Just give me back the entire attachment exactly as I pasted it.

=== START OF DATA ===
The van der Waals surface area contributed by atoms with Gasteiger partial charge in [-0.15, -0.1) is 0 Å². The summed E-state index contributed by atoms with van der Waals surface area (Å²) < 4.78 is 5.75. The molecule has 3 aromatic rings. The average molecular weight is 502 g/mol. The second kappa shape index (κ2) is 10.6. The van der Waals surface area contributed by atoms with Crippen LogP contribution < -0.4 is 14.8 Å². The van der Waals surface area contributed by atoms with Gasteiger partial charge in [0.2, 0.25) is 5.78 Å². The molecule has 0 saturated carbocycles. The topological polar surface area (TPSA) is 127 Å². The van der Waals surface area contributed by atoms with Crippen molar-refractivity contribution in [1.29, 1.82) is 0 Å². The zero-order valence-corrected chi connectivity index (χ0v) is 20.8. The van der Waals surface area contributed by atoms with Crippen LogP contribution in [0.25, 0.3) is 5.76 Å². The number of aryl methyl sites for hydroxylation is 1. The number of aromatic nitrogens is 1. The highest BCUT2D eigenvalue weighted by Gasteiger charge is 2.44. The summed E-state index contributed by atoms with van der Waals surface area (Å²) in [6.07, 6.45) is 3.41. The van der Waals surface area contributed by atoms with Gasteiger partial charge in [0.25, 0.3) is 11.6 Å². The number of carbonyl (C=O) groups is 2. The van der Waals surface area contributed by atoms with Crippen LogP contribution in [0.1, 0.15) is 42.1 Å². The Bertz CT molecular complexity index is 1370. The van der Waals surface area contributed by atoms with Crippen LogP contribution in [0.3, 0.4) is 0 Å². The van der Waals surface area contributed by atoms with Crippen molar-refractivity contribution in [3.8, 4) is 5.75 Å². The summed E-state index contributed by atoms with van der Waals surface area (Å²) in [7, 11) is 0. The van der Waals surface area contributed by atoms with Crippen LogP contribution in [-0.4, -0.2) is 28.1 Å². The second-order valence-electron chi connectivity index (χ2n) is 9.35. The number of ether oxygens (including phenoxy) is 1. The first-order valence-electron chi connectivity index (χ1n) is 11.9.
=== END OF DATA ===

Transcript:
The van der Waals surface area contributed by atoms with Gasteiger partial charge in [-0.15, -0.1) is 0 Å². The summed E-state index contributed by atoms with van der Waals surface area (Å²) < 4.78 is 5.75. The molecule has 3 aromatic rings. The average molecular weight is 502 g/mol. The second kappa shape index (κ2) is 10.6. The van der Waals surface area contributed by atoms with Crippen LogP contribution < -0.4 is 14.8 Å². The van der Waals surface area contributed by atoms with Gasteiger partial charge in [0.2, 0.25) is 5.78 Å². The molecule has 0 saturated carbocycles. The topological polar surface area (TPSA) is 127 Å². The van der Waals surface area contributed by atoms with Crippen molar-refractivity contribution in [1.29, 1.82) is 0 Å². The zero-order valence-corrected chi connectivity index (χ0v) is 20.8. The van der Waals surface area contributed by atoms with Crippen LogP contribution in [0.25, 0.3) is 5.76 Å². The number of aryl methyl sites for hydroxylation is 1. The number of aromatic nitrogens is 1. The highest BCUT2D eigenvalue weighted by Gasteiger charge is 2.44. The summed E-state index contributed by atoms with van der Waals surface area (Å²) in [6.07, 6.45) is 3.41. The van der Waals surface area contributed by atoms with Gasteiger partial charge in [0.25, 0.3) is 11.6 Å². The number of carbonyl (C=O) groups is 2. The van der Waals surface area contributed by atoms with Crippen LogP contribution in [0.1, 0.15) is 42.1 Å². The Bertz CT molecular complexity index is 1370. The van der Waals surface area contributed by atoms with Crippen LogP contribution in [0.3, 0.4) is 0 Å². The van der Waals surface area contributed by atoms with Crippen molar-refractivity contribution in [3.8, 4) is 5.75 Å². The summed E-state index contributed by atoms with van der Waals surface area (Å²) in [7, 11) is 0. The van der Waals surface area contributed by atoms with Crippen LogP contribution in [-0.4, -0.2) is 28.1 Å². The second-order valence-electron chi connectivity index (χ2n) is 9.35. The number of ether oxygens (including phenoxy) is 1. The first-order valence-electron chi connectivity index (χ1n) is 11.9.